Protecting the Right to Fish in the Atchafalaya Basin

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Jody Meche has fished and hunted his entire life in the Atchafalaya Basin. Like his father, he has made his living off of the  Atchafalaya Basin for the last 30 years.  He was born in Breaux Bridge and lives in Henderson, just steps from the waters that have supported the Meche family for generations

So there was nothing out of the ordinary when Jody decided to take his sons frogging one night in April in 2004.  However, what happened soon after their boat reached Rycade Lake near Whiskey Bay channel was extraordinary, even life threatening.

It was about 8 o’clock at night, the perfect time for frogging.  “You frog with a light at night,’ Jody explained. “You shine a light in the frog’s eye then you maneuver your boat to the frog and you grab him with your hand.  The water was pretty high and I got into Rycade Lake with my biggest skiff, my ’88 Evinrude. I had gone earlier with my nephew during the day and I saw it looked good for froggin.”

Jody and his sons had just started frogging when he heard a gunshot. Then, he saw a bullet hit very close to his boat. “I would say inside of 10, 15 yards of my boat. I told my boys to get down in the bottom of the boat,” he recalled.

The shooter was a nearby property owner who accused Jody and his sons of trespassing on the lake.  As one might imagine, some choice words were exchanged that we don’t need to repeat here.

“He shot at me on the lake, trying to run me off, thinking that it was private property,” he said, “But it’s a lake I’ve been fishing all my life.”

The two men went their separate ways that night.

Soon afterwards, Jody filed a report with the St. Martin Parish Sheriff. The property owner filed for a Temporary Restraining Order and injunction against Jody.

He called Attorney Joseph “Buzzy” Joy for help. Buzzy Joy is known in South Louisiana for successfully representing fishermen in the Atchafalaya Basin.  Joy is THE legal counsel fishermen need in this type of property disputes.

“As a navigable water bottom, the Atchafalaya Basin is owned by the state and not by private property owners,” Attorney Joseph “Buzzy” Joy insisted.  “It is a resource that should be shared and protected by all who use it. When a private company’s actions damage the basin, or when alleged private landowners refuse to let commercial fishermen use the basin, Joseph Joy and Associates have the expertise to handle the lawsuit.”

Attorney Joseph Joy successfully defeated the restraining order and injunction in state district court, allowing Jody access once again to the lake. But that was just round one.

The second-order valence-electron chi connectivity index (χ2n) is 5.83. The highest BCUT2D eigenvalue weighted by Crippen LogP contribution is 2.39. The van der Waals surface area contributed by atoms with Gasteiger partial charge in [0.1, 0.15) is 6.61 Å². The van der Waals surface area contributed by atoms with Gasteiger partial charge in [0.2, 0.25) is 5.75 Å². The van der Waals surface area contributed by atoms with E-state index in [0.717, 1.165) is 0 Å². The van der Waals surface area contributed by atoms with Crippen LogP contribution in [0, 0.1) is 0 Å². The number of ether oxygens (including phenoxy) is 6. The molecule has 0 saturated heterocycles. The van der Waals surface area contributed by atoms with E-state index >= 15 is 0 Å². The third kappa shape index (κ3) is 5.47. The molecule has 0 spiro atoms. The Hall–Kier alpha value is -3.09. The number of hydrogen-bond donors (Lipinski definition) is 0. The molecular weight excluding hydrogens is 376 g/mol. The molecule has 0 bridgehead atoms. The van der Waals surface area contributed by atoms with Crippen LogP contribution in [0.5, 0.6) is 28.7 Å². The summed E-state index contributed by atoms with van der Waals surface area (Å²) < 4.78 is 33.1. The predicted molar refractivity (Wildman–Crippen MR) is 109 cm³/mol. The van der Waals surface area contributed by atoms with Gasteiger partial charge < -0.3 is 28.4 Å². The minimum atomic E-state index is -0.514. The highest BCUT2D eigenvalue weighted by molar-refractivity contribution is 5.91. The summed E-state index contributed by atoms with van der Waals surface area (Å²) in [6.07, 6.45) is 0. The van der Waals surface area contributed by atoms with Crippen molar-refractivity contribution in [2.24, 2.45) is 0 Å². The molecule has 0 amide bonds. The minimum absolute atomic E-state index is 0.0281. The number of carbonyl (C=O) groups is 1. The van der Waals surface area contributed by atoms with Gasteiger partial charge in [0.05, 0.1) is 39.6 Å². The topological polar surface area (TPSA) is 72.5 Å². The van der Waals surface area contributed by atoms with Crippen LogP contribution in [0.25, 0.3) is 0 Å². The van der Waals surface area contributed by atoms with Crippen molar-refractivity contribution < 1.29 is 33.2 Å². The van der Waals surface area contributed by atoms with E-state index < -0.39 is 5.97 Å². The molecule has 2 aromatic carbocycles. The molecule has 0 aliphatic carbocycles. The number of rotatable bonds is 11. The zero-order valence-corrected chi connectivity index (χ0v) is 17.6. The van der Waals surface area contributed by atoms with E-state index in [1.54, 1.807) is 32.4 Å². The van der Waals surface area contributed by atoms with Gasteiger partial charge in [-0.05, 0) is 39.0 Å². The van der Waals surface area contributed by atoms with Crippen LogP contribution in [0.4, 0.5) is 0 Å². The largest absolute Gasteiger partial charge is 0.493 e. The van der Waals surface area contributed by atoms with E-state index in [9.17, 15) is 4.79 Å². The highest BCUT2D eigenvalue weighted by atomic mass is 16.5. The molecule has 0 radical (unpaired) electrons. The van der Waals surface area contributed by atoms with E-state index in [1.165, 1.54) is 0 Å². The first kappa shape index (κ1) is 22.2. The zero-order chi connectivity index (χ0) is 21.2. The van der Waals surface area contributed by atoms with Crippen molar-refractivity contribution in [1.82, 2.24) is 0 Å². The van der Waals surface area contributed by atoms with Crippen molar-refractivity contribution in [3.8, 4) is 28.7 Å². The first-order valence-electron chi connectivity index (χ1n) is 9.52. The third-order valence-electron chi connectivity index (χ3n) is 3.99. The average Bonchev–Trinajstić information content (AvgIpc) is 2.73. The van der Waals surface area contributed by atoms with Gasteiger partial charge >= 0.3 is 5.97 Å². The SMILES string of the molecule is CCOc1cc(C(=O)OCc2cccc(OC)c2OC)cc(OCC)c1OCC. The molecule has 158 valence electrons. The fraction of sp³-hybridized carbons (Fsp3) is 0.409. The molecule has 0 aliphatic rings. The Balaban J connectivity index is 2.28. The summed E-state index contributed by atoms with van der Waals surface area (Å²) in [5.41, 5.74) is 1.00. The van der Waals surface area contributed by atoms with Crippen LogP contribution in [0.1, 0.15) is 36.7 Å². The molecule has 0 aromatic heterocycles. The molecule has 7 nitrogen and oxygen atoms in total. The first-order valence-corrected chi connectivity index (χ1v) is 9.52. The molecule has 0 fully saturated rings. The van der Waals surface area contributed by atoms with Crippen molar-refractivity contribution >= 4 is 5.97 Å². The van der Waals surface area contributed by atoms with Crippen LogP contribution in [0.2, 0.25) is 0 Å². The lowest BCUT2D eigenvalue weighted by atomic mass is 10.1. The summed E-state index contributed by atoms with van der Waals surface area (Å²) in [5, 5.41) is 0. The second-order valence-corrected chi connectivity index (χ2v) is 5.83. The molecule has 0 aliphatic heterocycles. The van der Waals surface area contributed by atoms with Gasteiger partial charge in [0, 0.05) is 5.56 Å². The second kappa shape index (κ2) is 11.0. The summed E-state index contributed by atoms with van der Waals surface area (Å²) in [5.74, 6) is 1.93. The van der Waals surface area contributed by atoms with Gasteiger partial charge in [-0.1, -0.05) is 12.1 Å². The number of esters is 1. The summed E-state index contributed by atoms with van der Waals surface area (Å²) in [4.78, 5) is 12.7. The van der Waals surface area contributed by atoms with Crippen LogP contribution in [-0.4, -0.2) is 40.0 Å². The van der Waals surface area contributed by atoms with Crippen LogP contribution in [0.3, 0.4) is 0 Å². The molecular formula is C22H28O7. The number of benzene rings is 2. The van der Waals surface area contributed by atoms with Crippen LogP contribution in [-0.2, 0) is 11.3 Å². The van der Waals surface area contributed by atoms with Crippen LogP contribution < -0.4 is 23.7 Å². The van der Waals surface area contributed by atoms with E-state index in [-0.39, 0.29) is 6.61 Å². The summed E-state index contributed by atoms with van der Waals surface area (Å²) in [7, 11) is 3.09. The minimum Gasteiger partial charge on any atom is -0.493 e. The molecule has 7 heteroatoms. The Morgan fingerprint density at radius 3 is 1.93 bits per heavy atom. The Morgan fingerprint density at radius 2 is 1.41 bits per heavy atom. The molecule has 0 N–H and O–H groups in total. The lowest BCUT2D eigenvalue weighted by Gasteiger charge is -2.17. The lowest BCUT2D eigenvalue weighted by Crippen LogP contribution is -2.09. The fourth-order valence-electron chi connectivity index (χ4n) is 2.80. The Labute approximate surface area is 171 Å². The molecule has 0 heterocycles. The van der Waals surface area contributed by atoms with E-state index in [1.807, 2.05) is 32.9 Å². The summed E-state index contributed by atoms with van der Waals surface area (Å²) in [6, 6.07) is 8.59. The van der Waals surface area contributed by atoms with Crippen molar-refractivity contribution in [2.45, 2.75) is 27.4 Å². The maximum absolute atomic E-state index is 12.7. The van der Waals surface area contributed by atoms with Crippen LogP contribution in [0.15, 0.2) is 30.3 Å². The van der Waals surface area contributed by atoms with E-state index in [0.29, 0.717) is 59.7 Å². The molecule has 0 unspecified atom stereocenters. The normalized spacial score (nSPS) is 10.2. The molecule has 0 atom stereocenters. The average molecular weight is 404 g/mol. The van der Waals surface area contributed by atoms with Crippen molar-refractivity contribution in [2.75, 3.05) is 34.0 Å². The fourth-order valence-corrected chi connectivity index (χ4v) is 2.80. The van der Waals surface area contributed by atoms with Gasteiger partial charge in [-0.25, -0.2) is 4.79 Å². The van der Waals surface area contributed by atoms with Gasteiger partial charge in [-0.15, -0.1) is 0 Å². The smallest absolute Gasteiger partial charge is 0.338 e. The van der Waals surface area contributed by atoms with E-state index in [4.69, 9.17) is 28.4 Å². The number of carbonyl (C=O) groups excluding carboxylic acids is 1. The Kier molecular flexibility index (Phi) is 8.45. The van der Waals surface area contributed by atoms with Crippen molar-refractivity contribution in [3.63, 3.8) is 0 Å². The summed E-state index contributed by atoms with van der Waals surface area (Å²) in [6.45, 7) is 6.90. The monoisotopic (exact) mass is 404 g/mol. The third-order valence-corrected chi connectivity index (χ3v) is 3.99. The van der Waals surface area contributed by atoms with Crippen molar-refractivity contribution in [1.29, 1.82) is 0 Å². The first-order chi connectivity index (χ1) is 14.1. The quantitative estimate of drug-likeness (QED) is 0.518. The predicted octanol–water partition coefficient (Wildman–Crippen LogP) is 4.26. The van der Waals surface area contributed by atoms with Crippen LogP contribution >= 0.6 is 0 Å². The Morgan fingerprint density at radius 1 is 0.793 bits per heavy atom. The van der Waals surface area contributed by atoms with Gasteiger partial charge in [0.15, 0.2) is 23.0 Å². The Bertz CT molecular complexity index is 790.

Then it was on to federal court to keep this kind of dispute from ever happening again.

According to Attorney Joseph Joy, only a federal district court  could rule, once and for all, that Lake Rycade was a navigable waterway.  Jody and every other fishermen had a right to access  the area.

At issue was whether Lake Rycade was a navigable waterway.

The United States Supreme Court in The Daniel Ball, set forth the definition of navigable waters for purposes of admiralty jurisdiction:

Rivers must be regarded as public navigable when they are used, or are susceptible of being used, in their ordinary condition, as highways for Commerce, over which trade and travel are or maybe conducted in the customary modes of trade and travel on water. And they constitute navigable waters of the United States within the meaning of the acts of Congress, in contradistinction from the navigable waters of the states, when they form in their ordinary condition by themselves, or by uniting with other waters, a continued highway over which Commerce is or may be carried on with other states of foreign countries in the customary modes in which such Commerce is conducted by water. The Daniel Ball, 77 us 557, 563 (1870).

So it was up to the federal court in Lafayette to analyze the number of days when the waters of Lake Rycade are navigable and whether they coincide with crawfish season, which is the activity of commercial nature that is the most likely to be used for that area and the time. When the area is most likely to be used as a highway of Commerce to move across the Atchafalaya basin.

Louisiana law provides for Ownership of inland non-navigable water bottoms in RS 9:1115.2:

  1. Inland non-navigable water bodies are those which are not navigable in fact and are not sea, arms of the sea, or seashore.
  2. Inland non-navigable water beds or bottoms are private things and may be owned by private persons or by the state and its political subdivisions in their capacity as private persons

Acts 1992, No. 998, §1.

A federal judge heard the case for 8 days in federal court.    “We put on witnesses who testified to the fact that the lake was navigable and that commerce was taking place in the lake. My brother fished on the lake for years past. My dad fished commercially, made his living on the lake. And I also did. I was crawfishing on that lake,” he said.

Victory for the plaintiffs.  “We won. We proved it was a navigable lake.” Jody proudly recalled. “And it’s all because oI had Buzzy Joy as my attorney,” he said.  “Buzzy investigated the case and secured a lot of witnesses to build our case.  He saved our way of life.  Without Buzzy Joy, I wouldn’t have a right to fish in the Atchafalaya Basin.”

At Joseph Joy and Associates, our attorneys have helped defend the rights of fishermen and outdoor sportsmen. Give us a call if your right to fish in the basin or navigable waterway is threatened: 337-232-8123 or visit us at 900 S. College Rd., Ste. 204, Lafayette, LA.

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